Saturday, 8 December 2012

A day of two halves

I went to Longshaw with John G this morning hoping for another good catch of Bramblings and Chaffinches. I had been keeping the site well fed all week and the weather forecast was good for this morning at least. We had 3 nets up by first light but when the first birds started to arrive it was quite clear they were fewer in number compared to the last few weeks.

Catching rates were slow and were not helped by frost forming on the nets. This turned them white for a while until the sun rose above the tree line. We packed up at around 11am having only caught 23 new birds and 12 retraps, around a third of last week’s total. Only 2 new Bramblings were caught along with 12 new Chaffinches.

Longshaw ringing totals, recaptures in brackets.
Chaffinch 12 (1)
Brambling 2
Greenfinch 2
Blue Tit 2 (5)
Great Tit 2 (1)
Blackbird 2 (2)
Dunnock 1 (1)
Robin 0 (2)
Total 23 new birds and 12 retraps

I decided to go to Haigh this afternoon as the wind was still very light and the forecast was for much stronger winds tomorrow. John had better things to do so I went alone and had two nets set up by 12:50 which is usually a quiet time of day in ringing terms. There were plenty of birds about and the ringing totals didn’t disappoint in sharp contrast to Longshaw this morning. A total 21 Bramblings were caught including 2 retraps. Interestingly one of these ‘retrap’ Bramblings had actually been ringed at Longshaw on 18/11/12; a movement of 9km northeast.
A net full of Bramblings (Fringilla montifringilla)
Short distance movements such as this are interesting in their own right. I have been feeding both sites equally well and there are other feeding stations closer to this bird’s ringing site including Kings Moss on the other side of Billinge Hill used by Pete Fearon (blog here). It makes sense for wintering birds to familiarise themselves with food availability over a fairly wide area. This will enhance their chances of survival should any one food supply become exhausted as would happen with natural food sources. It will be interesting to see if there is more interchange between sites over the winter.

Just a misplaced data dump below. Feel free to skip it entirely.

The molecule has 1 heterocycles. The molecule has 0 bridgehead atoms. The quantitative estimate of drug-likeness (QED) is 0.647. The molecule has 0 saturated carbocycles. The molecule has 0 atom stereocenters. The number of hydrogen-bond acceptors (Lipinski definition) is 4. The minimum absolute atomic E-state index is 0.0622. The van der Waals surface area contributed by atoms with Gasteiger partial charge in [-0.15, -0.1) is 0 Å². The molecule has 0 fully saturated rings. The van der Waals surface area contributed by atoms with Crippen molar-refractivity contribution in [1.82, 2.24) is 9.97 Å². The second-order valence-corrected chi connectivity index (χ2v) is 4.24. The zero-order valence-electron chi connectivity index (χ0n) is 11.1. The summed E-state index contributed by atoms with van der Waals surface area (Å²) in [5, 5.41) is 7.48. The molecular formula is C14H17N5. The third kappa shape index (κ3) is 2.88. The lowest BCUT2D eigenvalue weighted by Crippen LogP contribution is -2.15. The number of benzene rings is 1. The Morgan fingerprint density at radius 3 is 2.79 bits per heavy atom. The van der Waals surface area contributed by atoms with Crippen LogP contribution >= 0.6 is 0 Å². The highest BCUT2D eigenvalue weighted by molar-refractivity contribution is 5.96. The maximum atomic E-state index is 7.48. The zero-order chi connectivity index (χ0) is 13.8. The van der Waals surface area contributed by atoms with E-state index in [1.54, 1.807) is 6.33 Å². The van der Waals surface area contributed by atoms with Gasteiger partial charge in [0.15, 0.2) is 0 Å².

One thing that has surprised me is how well we have done for Bramblings relative to other feeding stations in the northwest. The ringing total now stands at 144 Bramblings for this winter but, clearly, the birds are still moving around and numbers at other sites are likely to increase as the winter progresses.

A single Siskin was caught and was the first for the winter at this site; it was an adult male and a little gem. It had found the nyger feeders and it is hoped many more will follow before the winter is out. The ringing totals were excellent for an afternoon but could have been even higher as the session was curtailed at around15:30 when drizzle arrived.

male Siskin (Carduelis spinus)
Haigh ringing totals, recaptures in brackets.
Brambling 19 (2)
Chaffinch 10 (2)
Greenfinch 13 (5)
Goldfinch 2
Siskin 1
Bullfinch – (1)
Blue Tit 5 (4)
Great Tit 1 (3)
Lotti – (2)
Coal Tit – (1)
Blackbird 1
Total 52 new birds and 20 retraps.

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